Very common in grassy areas is Melanostoma mellinum (a male this time) whose larvae are also aphid feeders but now in the grasses or down in leaf litter. As adults this species often visits supposedly wind pollinated plants like Plantains and contributes to their pollination as well as feeding on the pollen. Lastly is one of the archetypal hover flies found hovering a lot in many habitats. Known as Drone Flies because of a resemblance to male honeybees this genus is Eristalis and is found throughout the spring and summer but may be most apparent in autumn busy at the flowers of Ivy.

This is Eristalis pertinax, a male because the eyes meet at the top of the head and the species because of the yellowish tarsi and the narrow black stripe on the front of the face defined by 'dusting' either side of it. The larvae in this case are the rat tailed maggots found in nutrient rich waters or farmyard drains.
Lastly for this post is a female (by the relatively straight 'pincers' at the rear tip) earwig Forficula auricularia which feeds on plant and animal matter. A nuisance to my Dahlia growing neighbour when I was a kid, a plant pot placed upside down on the supporting post somehow helped.
Unusually for insects the female lays a relatively small number of eggs, licks then to keep them clear of infections and guards the young until independence.

15 April 2020

further garden insects

This amazing weather continues to draw me out of doors into my garden and so the posting of pictures falls behind as usual.
Wherever colonies of solitary bees exist there are normally Bee Flies, in this case the Dark-Edged Bee Fly Bombylius major at work flicking eggs onto the soil in the vicinity of nests. The larvae crawl into the next and live as parasitoids. These bees often indicate the presence of a bee colony before the bees themselves are seen

These flies are refilling with energy at flowers, hence the unfeasibly long proboscis. Here are a few more species of hymenoptera landing within photographic range. This is a male Hairy-Footed Flower Bee Anthophora plumipes  and is named for the long hairs you can see here arising from the legs. In spite of being as big as small bumble bees this is still a solitary bee i.e. without a worker caste. The word solitary, used with solitary bees and wasps, does not apply to the numbers or density of nests, hundreds or even thousands may be found together or even inside a single communal entrance, e.g. a rabbit burrow, many separate nests may be found.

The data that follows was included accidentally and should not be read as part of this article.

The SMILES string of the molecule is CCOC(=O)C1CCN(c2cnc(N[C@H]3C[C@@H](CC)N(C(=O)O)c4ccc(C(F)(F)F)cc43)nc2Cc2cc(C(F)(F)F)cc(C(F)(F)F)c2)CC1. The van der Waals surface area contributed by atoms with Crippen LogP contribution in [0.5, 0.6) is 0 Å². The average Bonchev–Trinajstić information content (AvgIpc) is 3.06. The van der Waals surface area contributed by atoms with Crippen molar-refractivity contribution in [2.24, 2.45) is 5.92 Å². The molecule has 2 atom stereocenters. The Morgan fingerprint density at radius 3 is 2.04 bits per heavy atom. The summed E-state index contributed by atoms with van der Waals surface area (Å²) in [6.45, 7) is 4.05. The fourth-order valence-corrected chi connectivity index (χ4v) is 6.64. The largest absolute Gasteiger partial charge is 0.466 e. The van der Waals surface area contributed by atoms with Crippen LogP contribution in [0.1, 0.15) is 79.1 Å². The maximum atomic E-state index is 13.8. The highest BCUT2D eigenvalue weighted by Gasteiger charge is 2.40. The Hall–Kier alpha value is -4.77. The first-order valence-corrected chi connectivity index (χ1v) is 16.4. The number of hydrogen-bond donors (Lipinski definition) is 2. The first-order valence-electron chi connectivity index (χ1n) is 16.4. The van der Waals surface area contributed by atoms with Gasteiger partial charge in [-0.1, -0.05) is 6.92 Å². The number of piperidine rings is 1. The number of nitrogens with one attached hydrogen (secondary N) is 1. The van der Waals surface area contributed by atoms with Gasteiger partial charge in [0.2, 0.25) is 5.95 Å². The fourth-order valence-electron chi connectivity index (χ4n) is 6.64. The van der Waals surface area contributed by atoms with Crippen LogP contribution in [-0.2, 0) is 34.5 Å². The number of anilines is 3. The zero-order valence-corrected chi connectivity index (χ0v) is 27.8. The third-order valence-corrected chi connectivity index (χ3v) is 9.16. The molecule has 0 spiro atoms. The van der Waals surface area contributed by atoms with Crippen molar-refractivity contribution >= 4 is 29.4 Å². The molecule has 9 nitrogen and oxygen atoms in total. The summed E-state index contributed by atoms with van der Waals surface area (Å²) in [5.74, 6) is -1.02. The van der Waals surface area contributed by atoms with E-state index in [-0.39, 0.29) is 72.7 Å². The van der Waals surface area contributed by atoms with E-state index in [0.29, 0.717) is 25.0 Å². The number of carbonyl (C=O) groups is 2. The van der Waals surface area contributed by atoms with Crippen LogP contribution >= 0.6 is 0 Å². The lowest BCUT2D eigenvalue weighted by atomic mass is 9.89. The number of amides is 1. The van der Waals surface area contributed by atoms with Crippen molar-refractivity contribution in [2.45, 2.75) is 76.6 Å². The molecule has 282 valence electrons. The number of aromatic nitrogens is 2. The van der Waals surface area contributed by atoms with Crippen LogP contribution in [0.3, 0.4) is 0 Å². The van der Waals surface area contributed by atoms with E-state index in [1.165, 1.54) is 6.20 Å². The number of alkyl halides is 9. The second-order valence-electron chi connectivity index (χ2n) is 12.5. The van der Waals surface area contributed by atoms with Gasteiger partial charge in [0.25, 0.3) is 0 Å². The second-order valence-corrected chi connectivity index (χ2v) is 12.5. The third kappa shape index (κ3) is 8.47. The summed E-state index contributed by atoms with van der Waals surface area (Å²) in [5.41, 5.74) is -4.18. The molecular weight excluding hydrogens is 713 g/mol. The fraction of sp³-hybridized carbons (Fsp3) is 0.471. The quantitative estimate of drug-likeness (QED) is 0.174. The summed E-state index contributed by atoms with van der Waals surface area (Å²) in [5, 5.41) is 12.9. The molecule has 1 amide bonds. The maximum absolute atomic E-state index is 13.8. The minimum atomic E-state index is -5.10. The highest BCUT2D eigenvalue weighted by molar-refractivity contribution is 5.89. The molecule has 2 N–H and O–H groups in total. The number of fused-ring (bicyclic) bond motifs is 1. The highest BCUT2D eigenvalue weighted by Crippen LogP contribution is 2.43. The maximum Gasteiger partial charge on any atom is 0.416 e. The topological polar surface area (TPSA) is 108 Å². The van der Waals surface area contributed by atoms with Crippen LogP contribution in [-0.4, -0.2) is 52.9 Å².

This is the female Hairy-Footed Flower Bee Anthophora plumipes which as you can see is all black but with red haired hind legs. It has a relatively long proboscis designed for probing long necked flowers like these of Blueberries.

On the other hand this bee is tiny, almost certainly The Green Furrow Bee Lasioglossum morio.  The females fly from March to October, only being joined by males from June onwards. In spite of being tiny (4mm or so long) this species is not a solitary bee, having a worker caste in small numbers. As is usual in nature habits do not necessarily follow our attempts at taxonomic organisation. 
Another mining bee, The Grey Patched Mining Bee Andrena nitida  is easy to identify in the female case. The orange thorax and shiny black abdomen are also found in the Cliff Mining Bee Andrena thoracica but the white hairs, particularly on the underside and legs show this is nitida. 
A truly social bee now. The Red-tailed Bumble Bee Bombus lapidarius is a common spring species when the queens are on the wing looking for suitable nest sites. The queen rears the first young herself by going out foraging but then stays in the nest after enough smaller workers are produced. Once the colony has got going well new queens and males will be produced. Only the new queens will survive the next winter.
A social wasp, the queen Common Wasp Vespula vulgaris, of great benefit, until the colonies break up, because it is carnivorous. Like the Bumble Bees, only the queens survive the winter.
If you look at the mandibles in the photo below you can see there is no space, the malar space, between them and the eyes. In the third photo, when enlarged, you can see long pale hairs on the first segment of the gaster (the back part after the waist) and the yellow band running just behind the eyes is broadly interrupted by black.
More interestingly, this third photo shows the insect collecting something exuded by the glands of Cherry Laurel leaves, be it wax, water or sugar... I seem to remember posting something about this a long time ago and have seen many hymenoptera  visiting for this benefit whatever it might be.
Among our loveliest beetles are the ladybirds and 3 species have emerged in the garden so far. The Seven Spot  Coccinella septempuctata is probably the most popular, a very useful insect in the garden being an aphid predator.
Likewise with this Fourteen Spot Propylea quattuordecimpunctata, a help to the farmer if left to mop up the aphids but like all predators the population is controlled by the food numbers and so there is a lag in their numbers behind that of the prey.